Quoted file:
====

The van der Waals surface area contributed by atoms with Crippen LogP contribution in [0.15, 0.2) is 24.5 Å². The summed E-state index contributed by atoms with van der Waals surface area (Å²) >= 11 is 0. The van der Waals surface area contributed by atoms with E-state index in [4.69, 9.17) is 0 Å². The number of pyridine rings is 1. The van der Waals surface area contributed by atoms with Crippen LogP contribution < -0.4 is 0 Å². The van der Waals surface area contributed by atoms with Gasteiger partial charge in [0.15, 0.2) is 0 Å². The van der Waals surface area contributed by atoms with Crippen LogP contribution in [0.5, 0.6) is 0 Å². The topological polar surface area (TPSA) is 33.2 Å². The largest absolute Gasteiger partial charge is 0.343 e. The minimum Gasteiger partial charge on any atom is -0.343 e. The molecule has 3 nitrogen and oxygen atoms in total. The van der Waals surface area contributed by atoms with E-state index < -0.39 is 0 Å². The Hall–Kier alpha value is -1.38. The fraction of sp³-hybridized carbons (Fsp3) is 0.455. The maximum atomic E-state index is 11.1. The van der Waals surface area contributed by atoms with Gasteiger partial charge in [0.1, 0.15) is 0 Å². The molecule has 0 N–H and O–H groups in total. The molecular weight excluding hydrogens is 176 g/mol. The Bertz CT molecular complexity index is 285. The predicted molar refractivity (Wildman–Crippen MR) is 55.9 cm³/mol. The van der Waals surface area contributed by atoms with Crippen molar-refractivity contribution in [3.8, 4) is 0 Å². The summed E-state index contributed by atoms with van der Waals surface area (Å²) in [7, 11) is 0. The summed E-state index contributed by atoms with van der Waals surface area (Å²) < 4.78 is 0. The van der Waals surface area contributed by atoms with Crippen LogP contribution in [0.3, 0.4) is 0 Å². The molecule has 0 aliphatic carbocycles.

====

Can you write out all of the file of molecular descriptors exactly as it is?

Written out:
The van der Waals surface area contributed by atoms with Crippen LogP contribution in [0.15, 0.2) is 24.5 Å². The summed E-state index contributed by atoms with van der Waals surface area (Å²) >= 11 is 0. The van der Waals surface area contributed by atoms with E-state index in [4.69, 9.17) is 0 Å². The number of pyridine rings is 1. The van der Waals surface area contributed by atoms with Crippen LogP contribution < -0.4 is 0 Å². The van der Waals surface area contributed by atoms with Gasteiger partial charge in [0.15, 0.2) is 0 Å². The van der Waals surface area contributed by atoms with Crippen LogP contribution in [0.5, 0.6) is 0 Å². The topological polar surface area (TPSA) is 33.2 Å². The largest absolute Gasteiger partial charge is 0.343 e. The minimum Gasteiger partial charge on any atom is -0.343 e. The molecule has 3 nitrogen and oxygen atoms in total. The van der Waals surface area contributed by atoms with E-state index < -0.39 is 0 Å². The Hall–Kier alpha value is -1.38. The fraction of sp³-hybridized carbons (Fsp3) is 0.455. The maximum atomic E-state index is 11.1. The van der Waals surface area contributed by atoms with Gasteiger partial charge in [0.1, 0.15) is 0 Å². The molecule has 0 N–H and O–H groups in total. The molecular weight excluding hydrogens is 176 g/mol. The Bertz CT molecular complexity index is 285. The predicted molar refractivity (Wildman–Crippen MR) is 55.9 cm³/mol. The van der Waals surface area contributed by atoms with Crippen molar-refractivity contribution in [3.8, 4) is 0 Å². The summed E-state index contributed by atoms with van der Waals surface area (Å²) in [7, 11) is 0. The summed E-state index contributed by atoms with van der Waals surface area (Å²) < 4.78 is 0. The van der Waals surface area contributed by atoms with Crippen LogP contribution in [0.3, 0.4) is 0 Å². The molecule has 0 aliphatic carbocycles.